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I am writing an application that is a virtual notebook. The idea is to have panels with various content (which is based on an external file) added to a panel that acts as a page. Once that page is full, its specialized add method should return false.

The problem is that I can't figure out how to accurately determine the size of the panels when I'm adding them, so I end up adding too many. The preferredSize of the panels is generally too short, and the size has 0 height. Is there a way to determine the exact size that a component is taking up in a layout?

I've tried using doLayout(), but it doesn't seem to change the size or preferredSize of my components. Maybe I'm not using it right? Here is the add method: (The contentPanel has BoxLayout, and the content panel doesn't have a set size, but is added to a panel (this) that does. The class this method is in extends JPanel)

public boolean addSpecializedgPanel(SpecializedPanel sp) {

    this.contentPanel.add(sp);

    this.doLayout();

    if (this.contentPanel.getSize().height > this.getHeight()) {
        this.contentPanel.remove(sp);
        return false;
    }

    return true;
}

Thanks for any help (even if it criticizes my whole design :) )! This has been a huge headache!

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I rephrased my question in a way that (I hope) is easier to answer, and has a completely runnable code sample! Check it out => stackoverflow.com/questions/3482379/… – Kate Aug 14 '10 at 8:48

I don't think you should deal with the size like that, you should use a layout manager for that. Maybe you should have a look at How to use CardLayout

share|improve this answer
    
Jonas, I use CardLayout for all of the pages, and it's very useful for that. I'm not sure how it would help here, though. This is adding small panels to a larger panel that looks like a single page in the virtual notebook. I can't figure out how to know when to stop adding components so that the page isn't over-filled. – Kate Aug 13 '10 at 23:59
1  
@StudentDesigner: Ok, but isn't it much better to use a JList or a JTable instead. Then you don't have to add components at runtime, that isn't recommended. – Jonas Aug 14 '10 at 0:04
    
I imagine I could use a JList with a custom renderer, but I'm not sure how that would help? The tough part is that since the information about the content of the SpecializedPanels comes from an external source (an XML file), I don't know anything about them until runtime. I think I am stuck adding them in this way, unfortunately. – Kate Aug 14 '10 at 0:15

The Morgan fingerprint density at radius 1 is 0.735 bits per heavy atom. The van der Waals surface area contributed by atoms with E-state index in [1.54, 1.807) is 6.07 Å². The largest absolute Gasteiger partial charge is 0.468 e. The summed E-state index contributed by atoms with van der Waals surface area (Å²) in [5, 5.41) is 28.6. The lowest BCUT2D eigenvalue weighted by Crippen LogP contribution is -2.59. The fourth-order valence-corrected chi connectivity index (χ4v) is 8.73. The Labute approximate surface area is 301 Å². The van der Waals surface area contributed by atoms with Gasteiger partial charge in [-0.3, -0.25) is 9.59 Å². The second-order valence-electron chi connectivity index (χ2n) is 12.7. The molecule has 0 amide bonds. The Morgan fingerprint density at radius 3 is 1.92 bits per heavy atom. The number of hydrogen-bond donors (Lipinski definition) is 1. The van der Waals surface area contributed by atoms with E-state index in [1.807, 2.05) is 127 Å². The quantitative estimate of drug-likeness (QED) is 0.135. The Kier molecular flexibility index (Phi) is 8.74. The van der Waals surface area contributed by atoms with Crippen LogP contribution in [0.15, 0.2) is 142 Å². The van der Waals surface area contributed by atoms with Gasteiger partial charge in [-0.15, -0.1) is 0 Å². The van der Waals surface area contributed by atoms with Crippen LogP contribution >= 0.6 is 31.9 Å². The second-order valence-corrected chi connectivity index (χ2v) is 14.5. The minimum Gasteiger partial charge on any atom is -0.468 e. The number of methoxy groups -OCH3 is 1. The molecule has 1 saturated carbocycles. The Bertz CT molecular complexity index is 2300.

You want to use Container.validate() on the panel (possibly calling invalidate() first):

public void validate()

Validates this container and all of its subcomponents.

The validate method is used to cause a container to lay out its subcomponents again. It should be invoked when this container's subcomponents are modified (added to or removed from the container, or layout-related information changed) after the container has been displayed.

This should cause layout to occur, and, consequently, resizing of the components. You will then need to invalidate() after removing your failing panel, before returning false.

share|improve this answer
    
Software Monkey, I tried your suggestion, but using printlns before and after, I saw no change in the values returned by getSize() for the panel being added. It makes me wonder why the validate isn't changing anything... – Kate Aug 14 '10 at 0:34
    
In fact, after the whole notebook is visible, from cover to cover, the size of the specialized panels still returns zero! How weird. Thanks for your suggestion --- I didn't know about invalidate() before. – Kate Aug 14 '10 at 0:51
    
@Stud: Do be sure you are doing this GUI manipulation on the EDT (Event Dispatch Thread); otherwise all bets are off. – Lawrence Dol Aug 14 '10 at 3:55
    
I re-asked my question in a way that has a clearer code example and is related to your advice. If you have time, maybe you could take a look? stackoverflow.com/questions/3482379/… Thanks again for your help! – Kate Aug 14 '10 at 7:18
    
@Kate: I see your other question seems to have gotten you the answer you needed. – Lawrence Dol Aug 17 '10 at 10:57

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